September 15 kicked off Hispanic Heritage Month, which pays tribute to Hispanic Americans who have enriched the United States. The month-long celebration “honors the cultures and contributions of both Hispanic and Latino Americans as we celebrate heritage rooted in all Latin American countries.” The praise is more than due. According to Pew Research Center, the U.S. Hispanic population hit 60.6 million last year and is only growing. And for the upcoming election, 32 million Latinos are projected to be eligible to vote, in comparison to the 27.3 million in 2016.
An inclusive history lesson
Population statistics aside, we know Hispanic people are important to the United States. However, elementary education doesn’t always reflect that. In our most recent Culturas Corner, Heroes of Color creator David Heredia put it best: “It seems to me that elementary school curriculum is the antithesis of diversity, equity and inclusion…When none of the celebrated people in history look like you, it can have a damaging mental effect on children and take decades to repair.”
Taking action, Culturas developed a worksheet for kids to get creative and learn more about important figures of Hispanic heritage. There are endless people to choose from, given this month celebrates everyone from Mexican Americans to Honduran immigrants to Afrolatinas and more. To start, we’ve highlighted Ellen Ochoa, Roberto Clemente and Sylvia Mendez.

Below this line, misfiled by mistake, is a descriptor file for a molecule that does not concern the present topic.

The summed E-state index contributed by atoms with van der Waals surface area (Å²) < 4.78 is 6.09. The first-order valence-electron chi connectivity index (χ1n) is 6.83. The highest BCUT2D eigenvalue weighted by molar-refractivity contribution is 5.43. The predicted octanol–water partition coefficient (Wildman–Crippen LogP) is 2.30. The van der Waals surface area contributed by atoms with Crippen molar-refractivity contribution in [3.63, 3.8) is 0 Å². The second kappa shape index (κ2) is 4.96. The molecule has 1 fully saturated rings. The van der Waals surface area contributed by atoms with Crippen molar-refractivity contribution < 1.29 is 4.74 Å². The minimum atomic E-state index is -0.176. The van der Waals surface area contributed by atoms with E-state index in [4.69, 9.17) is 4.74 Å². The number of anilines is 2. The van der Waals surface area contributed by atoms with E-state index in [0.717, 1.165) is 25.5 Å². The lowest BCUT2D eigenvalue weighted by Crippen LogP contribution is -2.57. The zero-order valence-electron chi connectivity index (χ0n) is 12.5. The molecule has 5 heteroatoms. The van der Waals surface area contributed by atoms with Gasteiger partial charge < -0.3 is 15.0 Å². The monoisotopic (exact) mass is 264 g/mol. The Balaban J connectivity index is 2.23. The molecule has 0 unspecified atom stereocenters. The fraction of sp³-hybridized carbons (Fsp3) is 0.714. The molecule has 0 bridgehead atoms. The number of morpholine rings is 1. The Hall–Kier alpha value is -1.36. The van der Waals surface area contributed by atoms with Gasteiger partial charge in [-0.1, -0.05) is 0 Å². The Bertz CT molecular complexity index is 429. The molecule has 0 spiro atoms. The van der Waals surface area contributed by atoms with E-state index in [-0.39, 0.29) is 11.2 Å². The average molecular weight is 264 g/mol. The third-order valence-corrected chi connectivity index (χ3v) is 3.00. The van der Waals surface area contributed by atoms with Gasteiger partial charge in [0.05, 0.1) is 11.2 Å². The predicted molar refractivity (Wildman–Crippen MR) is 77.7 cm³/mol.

Dr. Ellen Ochoa
Dr. Ellen Ochoa became the first Hispanic woman to go to space in 1993 during her 9-day mission on the space shuttle Discovery. A true Californian, Ochoa was born in Los Angeles, attended San Diego State University for her bachelor’s degree in physics and earned her doctorate from Stanford University. She originally joined NASA in 1988 and was the 11th director of the Johnson Space Center, its first Hispanic and second female director.
Puerto Rican baseball star Roberto Clemente spent his entire 18-season career with the Pittsburgh Pirates. Though a good hitter, Clemente was a renowned outfielder and won 12 Gold Gloves over his career. During the winer, he was known to return to Puerto Rico to be with his family and offer baseball clinics to young players. After a fatal plane crash in 1972, Clemente was inducted into the Baseball Hall of Fame, becoming the first Latin American-born player to do so. Since 1973, the MLB annually presents the Roberto Clemente Award for exemplary sportsmanship and community service.
In 2011, President Barack Obama gave Sylvia Mendez the Presidential Medal of Freedom. The award commemorated a landmark civil rights event from over six decades ago. In the ‘40s, Gonzalo and Felicitas Mendez wanted to enroll their kids at a local school in Westminster, California, but were denied (their light-skin in-laws with a European surname, who were also of Mexican heritage, were accepted). What resulted was the 1947 case Mendez vs. Westminster, which banned segregation in California public schools and laid a precedent for the national ban in Brown vs. Board of Education. Since retiring from her job as a pediatric nurse, Mendez has devoted her life to telling her family’s story. An elementary school in Berkeley, California became Sylvia Mendez Elementary School in 2018 to honor her legacy.
To print out your own Hispanic Heritage Month worksheet, download by clicking here!